Conundrums of Enforcing Social Distancing
Social or physical distancing has become a catch-all phrase for a wide range of measures undertaken across the world to slow the spread of the COVID infection. Best way to understand social distancing is as a non-pharmaceutical prevention method to reduce the droplet transmission of the virus. COVID-19 spreads mainly among people who are in close contact (within about 6 feet) for a prolonged period. Spread happens when an infected person coughs, sneezes, or talks, and droplets from their mouth or nose are launched into the air and land in the mouths or noses of people nearby. The droplets can also be inhaled into the lungs. Recent studies indicate that people who are infected but do not have symptoms likely also play a role in the spread of COVID-19. Maintaining a 6 ft distance between ourselves and other individuals in public settings can dramatically reduce the spread of virus.
There are a number of ways social distancing measures have been implemented, listed below in order of increasing aggressiveness –
a) public advisory – communication about risk and mitigation measures (distancing); compliance is voluntary
b) restrictions on gatherings in public and private spaces – large gatherings and movement in high risk areas is monitored and dissuaded
c) shelter-in-place guidelines – movement outside private spaces is strongly dissuaded; suspension of non-essential services and economic activities is advised
d) lock downs – shelter-in-place measures and suspension of non-essential services are enforced through fines and punishments
These measures slow down the spread of the virus or ‘flatten the curve’, thereby reducing the abrupt load on the health infrastructure to test and treat infected persons, so that the impact of the epidemic on health infrastructure is soft and can be slowly absorbed without overloading and overwhelming the system.
What is likely to work
Evidence suggests aggressive social distancing intervention in early stages of the epidemic has the maximum impact on slowing the spread of the virus and minimizing the load on health infrastructure. For example, Complexity Science Hub in Vienna is clustering countries by how early in their epidemics they began interventions and escalation of aggressiveness of interventions. In Europe, Germany, Austria and Czech Republic adopted early and aggressive control strategies. These countries have been able to control the spread of the virus and minimize the fatalities among infected person far better than countries like Italy, Spain and France which implemented similar measures, but later in their epidemics. By far, United Kingdom and Netherlands have delayed aggressive measures the most, and Sweden is yet to adopt such measures. The epidemic situation in these countries is rapidly worsening.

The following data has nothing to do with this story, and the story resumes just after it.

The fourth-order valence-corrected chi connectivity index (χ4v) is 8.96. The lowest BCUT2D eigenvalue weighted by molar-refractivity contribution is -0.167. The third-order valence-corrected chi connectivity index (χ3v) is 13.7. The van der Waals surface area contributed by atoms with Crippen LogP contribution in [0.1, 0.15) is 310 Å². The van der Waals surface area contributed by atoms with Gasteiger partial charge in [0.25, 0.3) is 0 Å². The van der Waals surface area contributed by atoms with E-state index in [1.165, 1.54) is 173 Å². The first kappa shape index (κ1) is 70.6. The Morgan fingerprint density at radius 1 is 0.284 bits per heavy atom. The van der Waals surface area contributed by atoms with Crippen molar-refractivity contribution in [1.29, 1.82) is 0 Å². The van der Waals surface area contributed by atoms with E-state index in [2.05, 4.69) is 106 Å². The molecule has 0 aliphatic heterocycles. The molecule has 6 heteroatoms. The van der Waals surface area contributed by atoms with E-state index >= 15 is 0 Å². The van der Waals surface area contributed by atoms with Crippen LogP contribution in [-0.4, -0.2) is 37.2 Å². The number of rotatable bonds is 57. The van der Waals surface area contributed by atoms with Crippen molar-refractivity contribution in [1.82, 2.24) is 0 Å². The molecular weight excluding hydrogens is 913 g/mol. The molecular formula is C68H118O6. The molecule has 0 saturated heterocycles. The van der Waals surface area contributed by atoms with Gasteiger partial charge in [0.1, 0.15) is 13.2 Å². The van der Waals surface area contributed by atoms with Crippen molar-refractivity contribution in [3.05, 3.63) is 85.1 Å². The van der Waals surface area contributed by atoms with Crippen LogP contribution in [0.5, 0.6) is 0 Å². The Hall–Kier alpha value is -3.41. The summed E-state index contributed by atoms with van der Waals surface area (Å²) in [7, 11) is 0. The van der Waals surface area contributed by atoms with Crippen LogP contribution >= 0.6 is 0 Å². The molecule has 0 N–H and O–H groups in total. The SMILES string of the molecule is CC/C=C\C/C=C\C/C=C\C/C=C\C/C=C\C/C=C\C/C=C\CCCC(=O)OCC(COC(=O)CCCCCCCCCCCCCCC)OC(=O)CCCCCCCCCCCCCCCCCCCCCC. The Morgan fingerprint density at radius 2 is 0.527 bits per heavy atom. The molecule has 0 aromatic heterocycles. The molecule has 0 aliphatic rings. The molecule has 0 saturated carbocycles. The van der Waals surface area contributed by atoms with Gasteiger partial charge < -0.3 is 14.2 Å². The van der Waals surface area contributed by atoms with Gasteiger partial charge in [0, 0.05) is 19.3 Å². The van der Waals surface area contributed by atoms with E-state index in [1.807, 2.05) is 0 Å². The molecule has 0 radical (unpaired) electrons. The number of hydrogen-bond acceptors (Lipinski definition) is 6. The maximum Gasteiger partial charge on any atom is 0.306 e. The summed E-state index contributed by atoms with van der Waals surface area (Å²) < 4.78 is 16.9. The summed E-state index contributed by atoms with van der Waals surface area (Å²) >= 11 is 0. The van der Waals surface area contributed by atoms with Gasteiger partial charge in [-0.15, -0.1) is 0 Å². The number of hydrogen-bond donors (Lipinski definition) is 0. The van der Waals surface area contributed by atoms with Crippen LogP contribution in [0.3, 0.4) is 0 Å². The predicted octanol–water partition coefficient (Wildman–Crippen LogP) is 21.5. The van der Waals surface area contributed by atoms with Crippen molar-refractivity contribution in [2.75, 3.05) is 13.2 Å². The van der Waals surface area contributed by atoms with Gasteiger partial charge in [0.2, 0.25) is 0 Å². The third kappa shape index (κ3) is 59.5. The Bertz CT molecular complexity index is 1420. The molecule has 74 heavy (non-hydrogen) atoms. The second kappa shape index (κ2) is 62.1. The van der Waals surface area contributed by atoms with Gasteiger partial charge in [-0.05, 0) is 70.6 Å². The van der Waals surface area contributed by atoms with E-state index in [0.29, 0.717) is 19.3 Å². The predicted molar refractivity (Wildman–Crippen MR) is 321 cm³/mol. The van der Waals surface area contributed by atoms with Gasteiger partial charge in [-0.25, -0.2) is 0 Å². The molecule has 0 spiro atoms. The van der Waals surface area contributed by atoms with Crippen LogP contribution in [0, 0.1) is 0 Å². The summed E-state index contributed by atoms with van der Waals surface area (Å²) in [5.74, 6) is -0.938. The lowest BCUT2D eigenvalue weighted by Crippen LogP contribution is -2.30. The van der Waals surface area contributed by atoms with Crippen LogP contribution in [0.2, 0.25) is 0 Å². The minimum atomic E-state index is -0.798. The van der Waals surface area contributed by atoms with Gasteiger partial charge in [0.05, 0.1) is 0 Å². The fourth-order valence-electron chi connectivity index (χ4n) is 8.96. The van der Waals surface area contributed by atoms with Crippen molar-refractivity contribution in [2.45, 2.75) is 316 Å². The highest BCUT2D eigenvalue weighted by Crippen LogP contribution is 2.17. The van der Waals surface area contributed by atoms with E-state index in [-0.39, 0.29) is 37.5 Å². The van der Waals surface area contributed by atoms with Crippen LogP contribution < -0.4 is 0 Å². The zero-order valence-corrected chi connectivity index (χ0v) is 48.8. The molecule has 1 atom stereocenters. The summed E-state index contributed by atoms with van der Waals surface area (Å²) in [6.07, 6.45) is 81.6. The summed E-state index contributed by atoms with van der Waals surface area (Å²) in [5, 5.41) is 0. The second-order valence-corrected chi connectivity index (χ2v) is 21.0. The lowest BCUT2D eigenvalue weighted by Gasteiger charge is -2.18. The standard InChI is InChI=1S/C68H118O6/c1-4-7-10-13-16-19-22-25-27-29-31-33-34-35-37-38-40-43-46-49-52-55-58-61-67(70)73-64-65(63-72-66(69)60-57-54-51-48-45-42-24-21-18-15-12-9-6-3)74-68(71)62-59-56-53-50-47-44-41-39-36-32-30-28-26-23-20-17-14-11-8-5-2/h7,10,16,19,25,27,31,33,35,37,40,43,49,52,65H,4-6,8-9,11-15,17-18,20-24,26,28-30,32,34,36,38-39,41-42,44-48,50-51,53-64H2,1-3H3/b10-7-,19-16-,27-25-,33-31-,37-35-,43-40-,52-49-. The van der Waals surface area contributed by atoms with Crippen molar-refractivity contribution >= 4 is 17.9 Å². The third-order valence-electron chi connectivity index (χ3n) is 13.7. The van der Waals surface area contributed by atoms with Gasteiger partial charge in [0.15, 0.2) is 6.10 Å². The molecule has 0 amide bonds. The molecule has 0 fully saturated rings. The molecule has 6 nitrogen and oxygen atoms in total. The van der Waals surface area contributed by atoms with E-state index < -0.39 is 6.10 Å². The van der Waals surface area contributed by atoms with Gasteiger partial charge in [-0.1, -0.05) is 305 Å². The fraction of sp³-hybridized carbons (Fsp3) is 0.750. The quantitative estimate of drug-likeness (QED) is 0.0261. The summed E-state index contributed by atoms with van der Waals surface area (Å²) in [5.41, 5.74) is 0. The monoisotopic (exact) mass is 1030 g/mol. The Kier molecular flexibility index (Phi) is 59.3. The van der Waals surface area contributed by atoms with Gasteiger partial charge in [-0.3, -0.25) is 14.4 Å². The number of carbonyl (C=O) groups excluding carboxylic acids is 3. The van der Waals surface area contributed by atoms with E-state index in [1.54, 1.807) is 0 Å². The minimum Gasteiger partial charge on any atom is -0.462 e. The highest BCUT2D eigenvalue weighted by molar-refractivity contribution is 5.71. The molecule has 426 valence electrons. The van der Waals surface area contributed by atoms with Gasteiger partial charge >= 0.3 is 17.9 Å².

What could be improved
Aggressive social distancing interventions, although most efficacious in slowing the spread of the virus, have severe social and economic costs, which may often outweigh the benefits of such measures, especially in case of prolonged lockdowns.
a) Aggressive lockdowns have resulted in massive job loss and income loss worldwide. While governments have rolled out financial aid to support households impacted by the immediate economic fallout of the lockdowns, a large chunk of adversely impacted population, often the most vulnerable, are still out of this protective net. This is especially the case in developing countries with a large informal economy like India, where hundreds of deaths have been caused by the lockdown, including people who died of starvation and migrants fleeing the cities for rural areas who collapsed of exhaustion or were run over on the roads.
b) Lockdowns also lead to negative externalities and second order impacts such as mental health crisis due to social isolation and uncertain future, and threat to civil liberties due to government overreach and breach of individual privacy norms in enforcing such aggressive measures.
c) Prolonged shock to economic activity can lead to irreversible damage which may take years to repair and recover.
Therefore, while early aggressive measures may be necessary, prolonged lockdowns can do significant harm, unlike other control measures such as hygiene and mask usage. Governments, sooner than later, will need to experiment with and move towards more targeted lockdowns with higher restrictions on hotspot areas, and focus on aggressive testing and contact-tracing to identify, isolate and treat infected individuals, while allowing reasonable freedom of movement and assembly to non-infected individuals.